Gender Disparities in the Management of Judicial Systems in Europe

Beata Gruszczyńska 

Abstract

Implementation of European standards and improving the justice systems in all member states is the crucial goal for the European Commission for the Efficiency of Justice (CEPEJ) in the Council of Europe. Following the adoption of a Declaration “Making equality between women and men a reality in practice” expert group for evaluation of judicial systems decided to include gender equality indicators to the systematic self-report Scheme survey.

In last Scheme conducted in 2012 we asked about gender distribution among professional judges sitting in the first, second instance and in the supreme courts and also within professional prosecution staff. Moreover, all member states of European Council answered on the question about gender distribution among court presidents and within heads of the prosecution offices. Results show that on average 52% men and 48% of women are working as a professional judges in the courts in European states but in cross-countries analysis variety in gender equality is clearly visible. The percentage of females within judges is from less than 25 in Azerbaijan, Armenia UK (Scotland), UK (England and Wales) and Ireland to about 80 in Slovenia Latvia, Romania, in Poland is equal about 65.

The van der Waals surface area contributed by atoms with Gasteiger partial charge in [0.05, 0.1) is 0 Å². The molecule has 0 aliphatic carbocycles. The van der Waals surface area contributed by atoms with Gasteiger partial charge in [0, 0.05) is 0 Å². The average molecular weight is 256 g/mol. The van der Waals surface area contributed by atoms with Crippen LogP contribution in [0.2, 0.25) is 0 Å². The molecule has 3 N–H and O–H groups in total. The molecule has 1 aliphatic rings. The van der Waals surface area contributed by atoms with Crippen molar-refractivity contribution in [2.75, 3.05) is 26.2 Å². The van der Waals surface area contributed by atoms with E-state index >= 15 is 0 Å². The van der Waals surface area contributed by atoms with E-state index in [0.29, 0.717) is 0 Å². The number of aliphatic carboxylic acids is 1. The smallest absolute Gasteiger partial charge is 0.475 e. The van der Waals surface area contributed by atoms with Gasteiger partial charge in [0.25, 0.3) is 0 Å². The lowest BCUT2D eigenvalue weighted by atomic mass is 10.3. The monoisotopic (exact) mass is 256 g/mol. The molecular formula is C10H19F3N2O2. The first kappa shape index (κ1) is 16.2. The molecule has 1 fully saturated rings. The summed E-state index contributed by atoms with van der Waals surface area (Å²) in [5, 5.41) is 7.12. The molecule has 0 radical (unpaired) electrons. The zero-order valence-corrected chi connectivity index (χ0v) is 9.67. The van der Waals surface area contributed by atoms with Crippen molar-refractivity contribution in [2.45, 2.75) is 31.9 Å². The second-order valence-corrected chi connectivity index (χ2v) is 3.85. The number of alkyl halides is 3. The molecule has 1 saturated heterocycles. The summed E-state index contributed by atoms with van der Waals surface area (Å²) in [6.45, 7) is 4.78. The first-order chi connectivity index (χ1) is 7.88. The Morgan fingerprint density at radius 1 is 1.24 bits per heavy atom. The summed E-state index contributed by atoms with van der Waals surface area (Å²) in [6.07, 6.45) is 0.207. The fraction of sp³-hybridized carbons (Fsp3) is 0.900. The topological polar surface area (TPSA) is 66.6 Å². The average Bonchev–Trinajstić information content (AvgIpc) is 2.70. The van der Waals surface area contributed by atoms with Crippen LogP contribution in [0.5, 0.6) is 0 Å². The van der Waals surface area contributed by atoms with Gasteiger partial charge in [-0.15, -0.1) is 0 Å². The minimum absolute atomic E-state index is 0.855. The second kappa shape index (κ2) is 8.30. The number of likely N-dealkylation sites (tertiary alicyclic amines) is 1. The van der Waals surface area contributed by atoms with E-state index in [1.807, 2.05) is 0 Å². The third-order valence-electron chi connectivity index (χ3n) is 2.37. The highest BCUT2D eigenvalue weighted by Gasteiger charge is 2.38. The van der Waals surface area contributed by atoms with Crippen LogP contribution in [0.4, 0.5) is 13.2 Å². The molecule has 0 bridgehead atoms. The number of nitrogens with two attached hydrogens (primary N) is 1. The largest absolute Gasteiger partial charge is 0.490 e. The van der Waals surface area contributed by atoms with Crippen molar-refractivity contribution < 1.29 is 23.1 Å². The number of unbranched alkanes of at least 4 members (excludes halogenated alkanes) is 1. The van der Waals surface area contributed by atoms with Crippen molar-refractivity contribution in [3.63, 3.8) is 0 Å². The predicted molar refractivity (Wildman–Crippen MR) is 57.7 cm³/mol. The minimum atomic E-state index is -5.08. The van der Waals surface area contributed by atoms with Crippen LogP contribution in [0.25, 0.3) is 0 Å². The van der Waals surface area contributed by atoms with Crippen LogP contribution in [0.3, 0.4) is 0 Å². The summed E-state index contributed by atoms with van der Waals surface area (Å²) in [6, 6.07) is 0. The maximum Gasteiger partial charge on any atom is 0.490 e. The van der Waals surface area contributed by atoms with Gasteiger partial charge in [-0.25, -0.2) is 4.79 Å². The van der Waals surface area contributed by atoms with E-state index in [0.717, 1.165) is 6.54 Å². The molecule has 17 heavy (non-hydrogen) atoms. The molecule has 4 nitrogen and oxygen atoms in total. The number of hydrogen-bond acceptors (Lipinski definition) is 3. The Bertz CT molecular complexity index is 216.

From the perspective of persons, who manage the courts and prosecutor offices balance of gender is even more disturbed. Women chair the jurisdiction evidently less often then a men and it is especially true in judicial hierarchy. Among 26 states, who provided information only 8 had a woman as a president of Supreme Court and similar situation is observed in the highest Prosecutor Offices in European countries. Paper elaborates more details related to the topic above.

 

Presentation: Oral at Current Economic and Social Topics CEST2013, Symosium on Gender Disparities, by Beata Gruszczyńska
See On-line Journal of Current Economic and Social Topics CEST2013

Submitted: 2013-05-18 08:57
Revised:   2013-05-22 15:54